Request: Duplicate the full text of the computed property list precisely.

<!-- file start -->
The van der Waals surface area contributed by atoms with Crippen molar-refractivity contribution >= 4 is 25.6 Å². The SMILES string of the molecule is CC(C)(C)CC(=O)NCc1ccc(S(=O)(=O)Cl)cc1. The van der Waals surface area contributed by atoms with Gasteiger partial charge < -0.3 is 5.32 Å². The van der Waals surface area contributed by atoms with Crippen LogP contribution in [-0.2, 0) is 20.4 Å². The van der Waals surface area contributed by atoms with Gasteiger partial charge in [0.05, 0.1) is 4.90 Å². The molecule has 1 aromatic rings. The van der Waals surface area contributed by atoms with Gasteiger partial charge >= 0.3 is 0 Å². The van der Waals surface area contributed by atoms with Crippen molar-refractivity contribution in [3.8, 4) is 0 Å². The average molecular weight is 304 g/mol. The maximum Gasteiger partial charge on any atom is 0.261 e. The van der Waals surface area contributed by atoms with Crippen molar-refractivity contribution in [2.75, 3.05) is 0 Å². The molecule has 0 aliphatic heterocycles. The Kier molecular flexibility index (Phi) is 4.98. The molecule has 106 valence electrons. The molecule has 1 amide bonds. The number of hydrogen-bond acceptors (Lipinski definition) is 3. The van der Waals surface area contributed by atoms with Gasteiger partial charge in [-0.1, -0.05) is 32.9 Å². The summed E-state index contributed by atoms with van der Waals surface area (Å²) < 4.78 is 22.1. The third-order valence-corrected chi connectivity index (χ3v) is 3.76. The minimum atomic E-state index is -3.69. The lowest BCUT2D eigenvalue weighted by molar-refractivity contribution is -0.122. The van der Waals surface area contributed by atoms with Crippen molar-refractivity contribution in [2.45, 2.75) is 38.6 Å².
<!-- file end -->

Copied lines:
The van der Waals surface area contributed by atoms with Crippen molar-refractivity contribution >= 4 is 25.6 Å². The SMILES string of the molecule is CC(C)(C)CC(=O)NCc1ccc(S(=O)(=O)Cl)cc1. The van der Waals surface area contributed by atoms with Gasteiger partial charge < -0.3 is 5.32 Å². The van der Waals surface area contributed by atoms with Crippen LogP contribution in [-0.2, 0) is 20.4 Å². The van der Waals surface area contributed by atoms with Gasteiger partial charge in [0.05, 0.1) is 4.90 Å². The molecule has 1 aromatic rings. The van der Waals surface area contributed by atoms with Gasteiger partial charge >= 0.3 is 0 Å². The van der Waals surface area contributed by atoms with Crippen molar-refractivity contribution in [3.8, 4) is 0 Å². The average molecular weight is 304 g/mol. The maximum Gasteiger partial charge on any atom is 0.261 e. The van der Waals surface area contributed by atoms with Crippen molar-refractivity contribution in [2.75, 3.05) is 0 Å². The molecule has 0 aliphatic heterocycles. The Kier molecular flexibility index (Phi) is 4.98. The molecule has 106 valence electrons. The molecule has 1 amide bonds. The number of hydrogen-bond acceptors (Lipinski definition) is 3. The van der Waals surface area contributed by atoms with Gasteiger partial charge in [-0.1, -0.05) is 32.9 Å². The summed E-state index contributed by atoms with van der Waals surface area (Å²) < 4.78 is 22.1. The third-order valence-corrected chi connectivity index (χ3v) is 3.76. The minimum atomic E-state index is -3.69. The lowest BCUT2D eigenvalue weighted by molar-refractivity contribution is -0.122. The van der Waals surface area contributed by atoms with Crippen molar-refractivity contribution in [2.45, 2.75) is 38.6 Å².